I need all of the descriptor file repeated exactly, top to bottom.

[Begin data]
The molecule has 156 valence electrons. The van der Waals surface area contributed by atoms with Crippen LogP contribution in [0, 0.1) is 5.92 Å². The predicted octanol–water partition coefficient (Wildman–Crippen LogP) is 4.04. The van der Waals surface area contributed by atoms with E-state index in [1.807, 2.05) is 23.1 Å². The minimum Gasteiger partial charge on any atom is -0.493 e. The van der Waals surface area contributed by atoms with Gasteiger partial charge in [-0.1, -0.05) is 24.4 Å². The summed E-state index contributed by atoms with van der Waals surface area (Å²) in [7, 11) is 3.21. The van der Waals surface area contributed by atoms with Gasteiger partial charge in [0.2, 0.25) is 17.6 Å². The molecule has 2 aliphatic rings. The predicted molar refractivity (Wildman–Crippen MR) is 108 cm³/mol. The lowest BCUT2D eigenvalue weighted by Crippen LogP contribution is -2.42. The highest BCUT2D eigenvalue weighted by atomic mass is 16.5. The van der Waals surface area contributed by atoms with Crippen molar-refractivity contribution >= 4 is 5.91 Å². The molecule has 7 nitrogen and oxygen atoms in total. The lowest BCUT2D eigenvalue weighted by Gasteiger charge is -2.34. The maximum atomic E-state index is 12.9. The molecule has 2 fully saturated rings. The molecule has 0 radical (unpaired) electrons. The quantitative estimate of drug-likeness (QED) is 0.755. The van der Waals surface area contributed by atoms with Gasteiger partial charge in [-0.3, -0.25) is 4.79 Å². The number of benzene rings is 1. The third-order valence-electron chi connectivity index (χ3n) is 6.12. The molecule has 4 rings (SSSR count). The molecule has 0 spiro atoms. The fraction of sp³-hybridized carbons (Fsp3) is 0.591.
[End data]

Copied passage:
The molecule has 156 valence electrons. The van der Waals surface area contributed by atoms with Crippen LogP contribution in [0, 0.1) is 5.92 Å². The predicted octanol–water partition coefficient (Wildman–Crippen LogP) is 4.04. The van der Waals surface area contributed by atoms with E-state index in [1.807, 2.05) is 23.1 Å². The minimum Gasteiger partial charge on any atom is -0.493 e. The van der Waals surface area contributed by atoms with Gasteiger partial charge in [-0.1, -0.05) is 24.4 Å². The summed E-state index contributed by atoms with van der Waals surface area (Å²) in [7, 11) is 3.21. The van der Waals surface area contributed by atoms with Gasteiger partial charge in [0.2, 0.25) is 17.6 Å². The molecule has 2 aliphatic rings. The predicted molar refractivity (Wildman–Crippen MR) is 108 cm³/mol. The lowest BCUT2D eigenvalue weighted by Crippen LogP contribution is -2.42. The highest BCUT2D eigenvalue weighted by atomic mass is 16.5. The van der Waals surface area contributed by atoms with Crippen molar-refractivity contribution >= 4 is 5.91 Å². The molecule has 7 nitrogen and oxygen atoms in total. The lowest BCUT2D eigenvalue weighted by Gasteiger charge is -2.34. The maximum atomic E-state index is 12.9. The molecule has 2 fully saturated rings. The molecule has 0 radical (unpaired) electrons. The quantitative estimate of drug-likeness (QED) is 0.755. The van der Waals surface area contributed by atoms with Gasteiger partial charge in [-0.3, -0.25) is 4.79 Å². The number of benzene rings is 1. The third-order valence-electron chi connectivity index (χ3n) is 6.12. The molecule has 4 rings (SSSR count). The molecule has 0 spiro atoms. The fraction of sp³-hybridized carbons (Fsp3) is 0.591.